Gaius Julius Rufio (died 38 BCE) was a Roman general commanding the Roman forces in Egypt and a member of the Order of the Ancients. Appointed by Julius Caesar, Rufio sought to undermine Cleopatra and Marcus Antonius' rule in Egypt and claim the kingdom for himself following Caesar's death.
During the mid-1st century BCE, Rufio served as an officer under Julius Caesar. At some point, he was inducted into the Order of the Ancients, adopting the cryptonym of the Leader. After Caesar's death in 44 BCE, Rufio gained command of the Roman forces stationed in Egypt. During this period of time, he gained the acquaintances of Cleopatra and Marcus Antonius, the lover and follower of Caesar respectively. He soon made plans to set up a meeting with Herod I, a Roman client king of Judea in an attempt to establish an alliance with both Cleopatra and Antonius. However, relations between Rufio and the two soon broke down. Not able to get along with either of them, Rufio plotted to invade Egypt behind Cleopatra's back.
To this end, Rufio made plans to create a network of Egyptian and Greek collaborators throughout the country, via his captains Adras and Jibade. This was so that when Rufio invaded Egypt through Siwa, he would be portrayed as a savior of the country and met with less resistance from the local population. In addition, Rufio also stationed three of his lieutenants in the Sinai to gain a firm hold on the peninsula: Tacito in Klysma Nome, Ampelius in Madiama Nome and Ptahmose in Arsinoe Nome.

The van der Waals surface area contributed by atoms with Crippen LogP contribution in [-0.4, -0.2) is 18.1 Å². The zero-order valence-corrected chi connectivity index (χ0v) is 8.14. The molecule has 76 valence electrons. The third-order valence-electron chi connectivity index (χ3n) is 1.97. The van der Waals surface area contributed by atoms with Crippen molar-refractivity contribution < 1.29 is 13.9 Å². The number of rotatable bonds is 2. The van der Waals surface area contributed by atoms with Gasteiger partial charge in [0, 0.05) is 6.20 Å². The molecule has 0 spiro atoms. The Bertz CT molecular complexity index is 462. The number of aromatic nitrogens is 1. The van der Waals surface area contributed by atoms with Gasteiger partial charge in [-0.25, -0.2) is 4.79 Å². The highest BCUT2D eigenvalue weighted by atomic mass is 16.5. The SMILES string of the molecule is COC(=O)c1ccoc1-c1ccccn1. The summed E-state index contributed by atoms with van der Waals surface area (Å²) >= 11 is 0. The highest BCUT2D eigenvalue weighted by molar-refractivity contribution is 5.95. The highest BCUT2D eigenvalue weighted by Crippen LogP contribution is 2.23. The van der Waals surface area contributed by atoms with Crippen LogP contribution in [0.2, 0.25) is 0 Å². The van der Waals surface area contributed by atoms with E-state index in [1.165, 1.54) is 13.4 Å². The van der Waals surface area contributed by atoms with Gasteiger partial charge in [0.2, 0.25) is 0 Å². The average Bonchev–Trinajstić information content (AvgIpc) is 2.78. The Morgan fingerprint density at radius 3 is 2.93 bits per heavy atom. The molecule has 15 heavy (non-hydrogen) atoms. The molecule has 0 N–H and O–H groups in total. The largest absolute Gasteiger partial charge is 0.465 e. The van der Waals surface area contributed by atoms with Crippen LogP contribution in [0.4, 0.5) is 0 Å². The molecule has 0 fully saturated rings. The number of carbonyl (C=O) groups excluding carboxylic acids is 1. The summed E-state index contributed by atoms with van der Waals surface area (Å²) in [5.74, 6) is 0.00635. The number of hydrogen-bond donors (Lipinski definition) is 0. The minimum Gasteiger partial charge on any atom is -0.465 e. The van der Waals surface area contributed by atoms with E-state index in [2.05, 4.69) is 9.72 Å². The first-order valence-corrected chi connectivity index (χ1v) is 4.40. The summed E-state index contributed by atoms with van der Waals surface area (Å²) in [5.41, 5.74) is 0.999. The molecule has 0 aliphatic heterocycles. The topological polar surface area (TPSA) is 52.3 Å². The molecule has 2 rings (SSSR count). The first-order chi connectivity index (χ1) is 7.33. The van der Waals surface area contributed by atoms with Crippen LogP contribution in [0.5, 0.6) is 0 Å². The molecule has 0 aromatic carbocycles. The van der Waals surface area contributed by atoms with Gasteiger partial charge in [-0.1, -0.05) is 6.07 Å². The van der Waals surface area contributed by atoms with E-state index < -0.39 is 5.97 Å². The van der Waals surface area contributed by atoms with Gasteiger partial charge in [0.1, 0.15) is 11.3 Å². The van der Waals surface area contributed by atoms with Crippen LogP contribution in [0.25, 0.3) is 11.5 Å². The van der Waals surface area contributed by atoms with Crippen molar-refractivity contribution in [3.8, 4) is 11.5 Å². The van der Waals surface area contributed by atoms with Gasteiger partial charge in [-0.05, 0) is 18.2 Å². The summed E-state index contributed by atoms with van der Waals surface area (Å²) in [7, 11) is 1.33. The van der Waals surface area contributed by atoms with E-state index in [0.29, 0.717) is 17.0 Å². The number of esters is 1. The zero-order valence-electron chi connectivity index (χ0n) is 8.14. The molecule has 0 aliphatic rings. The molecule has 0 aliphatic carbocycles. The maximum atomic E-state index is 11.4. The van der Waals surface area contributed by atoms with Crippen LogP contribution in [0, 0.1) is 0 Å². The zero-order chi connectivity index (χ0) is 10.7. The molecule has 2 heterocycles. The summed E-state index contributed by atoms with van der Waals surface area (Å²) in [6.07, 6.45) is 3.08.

In 38 BCE, Rufio's plan to invade Egypt was discovered by Otis, a royal scribe who reported the findings to the Hidden One Bayek of Siwa. After dismantling the invasion plans, Bayek travelled to the Sinai himself, assisting the Hidden Ones there against Rufio's men. After the deaths of his lieutenants at the hands of Bayek, Rufio brought it upon himself to eliminate the threat there, travelling to and docking his fleet in the harbors of Arsinoe. Amunet, learning of Rufio's whereabouts, travelled to Arsinoe with Bayek, eliminating the Roman forces in the process. Bayek later boarded Rufio's octareme, eventually defeating and killing Rufio.
Personality and characteristics
Rufio was a true believer in the Order's cause, believing it to be their duty to unite the world under the Order's banner. He showed an ironic fascination with how his new opponents, the Hidden Ones, also wanted the same things as the Order, but was confident that the Order's faith and conviction were far stronger than those of the Hidden Ones. Even in his death, Rufio was deeply confident in the Order's survival, to the point where it terrified Bayek as he realized that the Order might as well be eternal.
Aside from his devotion to the Order, he was a highly capable military general. Amunet described him as an expert at intimidating others, stating that he could "cut" true fear into the hearts of the people. Rufio was also observed and described as being extremely cautious, with him deciding not to set foot onto the Sinai Peninsula. Amunet even stated that Rufio was a master at guarding himself, suggesting that he never let his guard down.
Behind the scenes
Rufio has the same praenomen (first name) and nomen (surname) as Gaius Julius Caesar, who was also a member of the Order of the Ancients. As they shared the same nomen, it means they are from the gens of the Julii, but it is unknown if they are directly related.